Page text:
As many of you know, I converted to Judaism from Catholicism almost 37 years ago.
And for those of you who are wondering how I could have walked away from my religion, I will tell you in all honesty that it was one of the most difficult life decisions I have ever made.
What gave me solace over the years was my belief that if I lived a kind, honest, and generous life, I would be blessed no matter what religion I was.
And if there’s a heaven, I have faith and hope that I will be welcome there when the time comes.
But this blog post isn’t about my conversion.
It’s about atonement and my fear of it.
Let’s start at the very beginning.
According to rabbinic tradition, the Hebrew calendar started at the time of creation, placed at 3,761 BCE.
This year, on Rosh Hashana, Jews throughout the world celebrated the ancient anniversary of the creation of humanity; the commemoration of God’s creation of Adam and Eve in the Garden of Eden 5,780 years ago.
As a celebratory holiday, I gathered family and loved ones together for two nights, eating challah bread and apples dipped in honey, and prayed for a sweet year.
I prayed for a positive future and asked for the strength to believe in the promise of better humanity and a brighter tomorrow.
According to Jewish tradition, God opens three books on Rosh Hashanah.
In the first book, the righteous are inscribed for life in the coming year.
In the second book, the wicked are inscribed for death.
And in the third book, the names of the rest of us are temporarily inscribed. Our fates during the coming year are based upon our actions and behavior during the Ten Days of Repentance, which culminates on Yom Kippur, a solemn day of fasting, repentance, and atonement.
The Hebrew word for atonement is “Teshuva,” which translates to “return.”
Over the years, I have personalized what the word “return” means to me in the context of atonement.
I have rationalized what “return” means to me in the context of my life.
Return to my better self.
Return to a place of goodness.
Return to kindness.
Return to the people I’ve hurt.
Returning to the people I’ve hurt is a tough one because, in the Jewish tradition, the process of atonement and repentance includes three acts: confession, regret, and a vow not to repeat the misdeed.
Judaism requires that those who are in need of atonement must seek out those they’ve hurt and ask for their forgiveness.
And if the apology is rebuffed, the atoner must ask at least three times before giving up.
For me, three times rebuffed is way more rejection than I would care to bear.
But the possibility of forgiveness more than makes up for my fear of rejection and gives me the courage to ask, regardless of the pain it may cause.
My angst is overwhelming, but I know I need to set it aside and reach out to that person I hurt in the hopes of reuniting and returning to a more fulfilling, loving life.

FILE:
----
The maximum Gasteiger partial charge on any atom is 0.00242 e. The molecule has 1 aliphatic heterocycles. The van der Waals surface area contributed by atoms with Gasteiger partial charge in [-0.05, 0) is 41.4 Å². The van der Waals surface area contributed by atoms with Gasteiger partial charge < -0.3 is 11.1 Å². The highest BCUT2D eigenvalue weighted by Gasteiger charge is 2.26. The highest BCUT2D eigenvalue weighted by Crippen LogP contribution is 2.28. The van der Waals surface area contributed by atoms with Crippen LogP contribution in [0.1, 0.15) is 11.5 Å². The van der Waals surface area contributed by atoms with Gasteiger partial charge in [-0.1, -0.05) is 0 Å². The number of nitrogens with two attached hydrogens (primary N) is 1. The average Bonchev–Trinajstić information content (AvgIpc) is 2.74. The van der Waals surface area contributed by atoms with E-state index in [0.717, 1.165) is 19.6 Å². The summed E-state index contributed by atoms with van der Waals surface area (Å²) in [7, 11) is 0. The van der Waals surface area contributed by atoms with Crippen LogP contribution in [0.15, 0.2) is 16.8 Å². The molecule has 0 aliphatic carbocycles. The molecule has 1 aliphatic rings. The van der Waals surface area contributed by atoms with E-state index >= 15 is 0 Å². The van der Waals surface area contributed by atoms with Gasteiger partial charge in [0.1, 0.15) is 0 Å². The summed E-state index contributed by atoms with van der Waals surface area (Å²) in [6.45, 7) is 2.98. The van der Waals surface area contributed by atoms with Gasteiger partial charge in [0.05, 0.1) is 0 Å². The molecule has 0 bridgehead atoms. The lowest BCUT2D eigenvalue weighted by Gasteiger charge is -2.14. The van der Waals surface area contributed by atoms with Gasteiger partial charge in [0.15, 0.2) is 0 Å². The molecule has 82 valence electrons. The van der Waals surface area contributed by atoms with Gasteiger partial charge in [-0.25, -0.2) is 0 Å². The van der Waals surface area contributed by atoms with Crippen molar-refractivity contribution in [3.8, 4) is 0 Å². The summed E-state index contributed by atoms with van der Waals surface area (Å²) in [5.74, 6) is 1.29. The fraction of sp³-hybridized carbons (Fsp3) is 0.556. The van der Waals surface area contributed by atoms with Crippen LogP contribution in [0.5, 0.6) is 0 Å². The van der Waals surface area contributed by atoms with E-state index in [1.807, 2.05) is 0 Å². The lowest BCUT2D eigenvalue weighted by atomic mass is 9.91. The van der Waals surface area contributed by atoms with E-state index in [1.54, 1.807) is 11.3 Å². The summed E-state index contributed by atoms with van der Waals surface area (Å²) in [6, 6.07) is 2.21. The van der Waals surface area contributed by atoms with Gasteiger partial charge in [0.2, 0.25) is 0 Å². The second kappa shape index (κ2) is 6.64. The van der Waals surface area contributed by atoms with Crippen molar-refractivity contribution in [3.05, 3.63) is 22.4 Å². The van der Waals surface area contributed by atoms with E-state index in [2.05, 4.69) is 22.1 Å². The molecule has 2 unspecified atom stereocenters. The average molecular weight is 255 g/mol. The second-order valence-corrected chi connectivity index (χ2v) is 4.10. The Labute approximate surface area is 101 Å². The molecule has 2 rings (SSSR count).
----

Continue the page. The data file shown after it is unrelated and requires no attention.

I forgive you. Three words that could change my life. Or lives.
Judaism requires atonement but also emphasizes that it is never too late to make amends. It is never too late to repair what’s been broken.
Return, atone, repair.
On Yom Kippur, we take a frank look at our character and our actions over the past year and ask ourselves, “What is the purpose of our existence?”
And we promise God to engage in a project of self-improvement, self-transformation, and self-actualization.
And we ask ourselves:
Could I have done something differently?
Should I have done something differently?
Do I owe someone an apology?
Are there errors that I can still fix?
Have I made my family proud?
Have I made God proud?
Am I fulfilling my mission on God’s great earth?
During Rosh Hashana and Yom Kippur, many of the blessings, prayers, affirmations, and confessions are said as “we.”
“We have sinned” vs. “I have sinned.” “We ask for forgiveness” rather than, “I ask for forgiveness.”
Perhaps this is done to remind us that we are united and to help us understand that we are all in this together. We have all sinned. We all need to ask for forgiveness.
Pay it forward. Cause and effect.
One of us affects another, who, in turn, affects another, and another, perhaps infinitely.
It is all up to us. We have the option to cause pain or to repair.
We can choose to do something to someone rather than for someone or speak badly vs. praising a person.
Each action we choose will have repercussions upon our life and someone else’s life and perhaps the lives of generations to come.
I’m afraid of rejection, but during these holidays I know I need to atone, I recognize I must be brave and take a chance at repair. Reach out and ask for forgiveness.
I fear the silence, but I have hope; the hope of the return of someone I love and miss more than life itself.